If nutrient rich topsoil and subsoil run off, they cannot be replaced. The runoff is devastating
for both plant and aquatic life.
The plants cannot grow in the rocky, nutrient-poor subsoil. The soil and its nutrients cause
eutrophication of aquatic ecosystems, filling them in partially or completely and causing excess plant life to choke off the
This damage occurs not only in freshwater ecosystems, but in marine ecosystems and coral reefs as
well, forever dimming or snuffing their beauty.
Environmental damage occurs not only from soil runoff, but from soil contamination as well. Chemicals
are dumped into the earth from mining and other industrial waste disposal. These then in turn contaminate the plants that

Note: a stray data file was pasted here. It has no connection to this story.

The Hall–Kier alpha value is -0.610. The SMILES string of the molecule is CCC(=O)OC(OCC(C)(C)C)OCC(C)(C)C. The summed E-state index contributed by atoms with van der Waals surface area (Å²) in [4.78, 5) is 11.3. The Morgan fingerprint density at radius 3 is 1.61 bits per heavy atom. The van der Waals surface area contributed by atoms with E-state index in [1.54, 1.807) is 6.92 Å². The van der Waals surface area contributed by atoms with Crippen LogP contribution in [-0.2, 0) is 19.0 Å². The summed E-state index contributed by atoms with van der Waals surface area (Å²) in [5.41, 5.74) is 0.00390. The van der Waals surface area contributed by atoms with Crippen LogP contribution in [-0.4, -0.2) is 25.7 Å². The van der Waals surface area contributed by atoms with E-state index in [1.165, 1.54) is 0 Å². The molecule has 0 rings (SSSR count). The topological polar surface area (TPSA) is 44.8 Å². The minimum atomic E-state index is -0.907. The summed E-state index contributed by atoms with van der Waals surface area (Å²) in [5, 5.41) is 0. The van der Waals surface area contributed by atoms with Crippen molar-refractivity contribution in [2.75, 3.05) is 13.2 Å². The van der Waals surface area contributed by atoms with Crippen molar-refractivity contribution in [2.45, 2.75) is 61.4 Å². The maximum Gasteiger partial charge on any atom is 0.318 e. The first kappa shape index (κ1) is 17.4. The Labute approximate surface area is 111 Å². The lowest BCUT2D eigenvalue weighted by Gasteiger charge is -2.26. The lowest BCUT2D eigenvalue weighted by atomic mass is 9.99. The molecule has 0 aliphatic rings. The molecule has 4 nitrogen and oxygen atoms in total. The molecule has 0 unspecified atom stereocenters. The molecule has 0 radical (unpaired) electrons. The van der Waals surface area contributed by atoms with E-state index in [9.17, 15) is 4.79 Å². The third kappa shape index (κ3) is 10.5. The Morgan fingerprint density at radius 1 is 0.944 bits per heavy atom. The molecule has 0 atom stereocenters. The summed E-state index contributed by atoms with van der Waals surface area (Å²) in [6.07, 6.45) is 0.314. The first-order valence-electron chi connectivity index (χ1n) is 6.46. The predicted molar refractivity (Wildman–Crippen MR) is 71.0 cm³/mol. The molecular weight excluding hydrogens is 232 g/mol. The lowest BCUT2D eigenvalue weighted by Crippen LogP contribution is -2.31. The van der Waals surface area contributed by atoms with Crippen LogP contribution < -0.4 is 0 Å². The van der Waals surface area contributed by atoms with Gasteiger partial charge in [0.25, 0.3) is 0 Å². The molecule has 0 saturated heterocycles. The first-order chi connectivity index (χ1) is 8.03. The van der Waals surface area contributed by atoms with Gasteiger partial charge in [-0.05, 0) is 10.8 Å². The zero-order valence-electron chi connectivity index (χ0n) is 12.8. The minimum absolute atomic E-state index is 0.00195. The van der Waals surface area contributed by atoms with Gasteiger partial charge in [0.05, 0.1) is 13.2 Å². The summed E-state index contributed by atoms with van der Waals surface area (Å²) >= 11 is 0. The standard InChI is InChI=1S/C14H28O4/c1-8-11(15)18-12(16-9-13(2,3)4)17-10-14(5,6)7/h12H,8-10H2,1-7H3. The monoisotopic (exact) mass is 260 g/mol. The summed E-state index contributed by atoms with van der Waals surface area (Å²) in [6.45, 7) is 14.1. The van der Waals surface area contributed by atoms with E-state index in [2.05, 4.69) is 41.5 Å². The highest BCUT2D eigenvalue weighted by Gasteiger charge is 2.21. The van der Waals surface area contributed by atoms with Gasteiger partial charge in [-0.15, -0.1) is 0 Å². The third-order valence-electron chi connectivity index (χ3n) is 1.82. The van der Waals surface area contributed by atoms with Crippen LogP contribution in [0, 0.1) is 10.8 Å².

grow in the soil, seep into the drinking water, and also run off into aquatic ecosystems. This is known as non-point-source
pollution. For more information on the soil contamination caused by mining visit our mineral resources section.
This pollution contaminates aquatic wildlife and is passed up the foodchain in greater concentrations.
It often enters the human body through the fish and shellfish we eat.
To learn more about the soil and its interrelation with water and plants click on the links below.